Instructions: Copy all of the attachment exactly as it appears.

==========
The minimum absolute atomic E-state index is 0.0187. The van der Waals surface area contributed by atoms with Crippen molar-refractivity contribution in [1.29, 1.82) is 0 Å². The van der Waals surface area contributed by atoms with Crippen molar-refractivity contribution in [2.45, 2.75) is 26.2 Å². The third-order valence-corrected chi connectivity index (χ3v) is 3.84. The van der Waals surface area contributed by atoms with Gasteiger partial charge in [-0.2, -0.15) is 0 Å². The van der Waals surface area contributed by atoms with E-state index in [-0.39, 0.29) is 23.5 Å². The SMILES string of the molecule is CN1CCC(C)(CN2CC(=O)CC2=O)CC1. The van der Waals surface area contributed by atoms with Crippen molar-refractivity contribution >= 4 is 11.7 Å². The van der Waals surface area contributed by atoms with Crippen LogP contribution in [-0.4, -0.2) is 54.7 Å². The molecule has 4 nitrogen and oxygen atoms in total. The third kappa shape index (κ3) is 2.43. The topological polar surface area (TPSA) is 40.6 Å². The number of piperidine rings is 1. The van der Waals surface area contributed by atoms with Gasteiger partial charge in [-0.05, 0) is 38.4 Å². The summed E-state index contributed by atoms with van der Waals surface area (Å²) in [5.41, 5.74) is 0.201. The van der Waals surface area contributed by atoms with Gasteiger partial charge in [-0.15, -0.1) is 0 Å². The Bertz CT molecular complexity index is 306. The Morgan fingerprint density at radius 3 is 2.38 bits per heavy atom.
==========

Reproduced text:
The minimum absolute atomic E-state index is 0.0187. The van der Waals surface area contributed by atoms with Crippen molar-refractivity contribution in [1.29, 1.82) is 0 Å². The van der Waals surface area contributed by atoms with Crippen molar-refractivity contribution in [2.45, 2.75) is 26.2 Å². The third-order valence-corrected chi connectivity index (χ3v) is 3.84. The van der Waals surface area contributed by atoms with Gasteiger partial charge in [-0.2, -0.15) is 0 Å². The van der Waals surface area contributed by atoms with E-state index in [-0.39, 0.29) is 23.5 Å². The SMILES string of the molecule is CN1CCC(C)(CN2CC(=O)CC2=O)CC1. The van der Waals surface area contributed by atoms with Crippen molar-refractivity contribution >= 4 is 11.7 Å². The van der Waals surface area contributed by atoms with Crippen LogP contribution in [-0.4, -0.2) is 54.7 Å². The molecule has 4 nitrogen and oxygen atoms in total. The third kappa shape index (κ3) is 2.43. The topological polar surface area (TPSA) is 40.6 Å². The number of piperidine rings is 1. The van der Waals surface area contributed by atoms with Gasteiger partial charge in [-0.05, 0) is 38.4 Å². The summed E-state index contributed by atoms with van der Waals surface area (Å²) in [5.41, 5.74) is 0.201. The van der Waals surface area contributed by atoms with Gasteiger partial charge in [-0.15, -0.1) is 0 Å². The Bertz CT molecular complexity index is 306. The Morgan fingerprint density at radius 3 is 2.38 bits per heavy atom.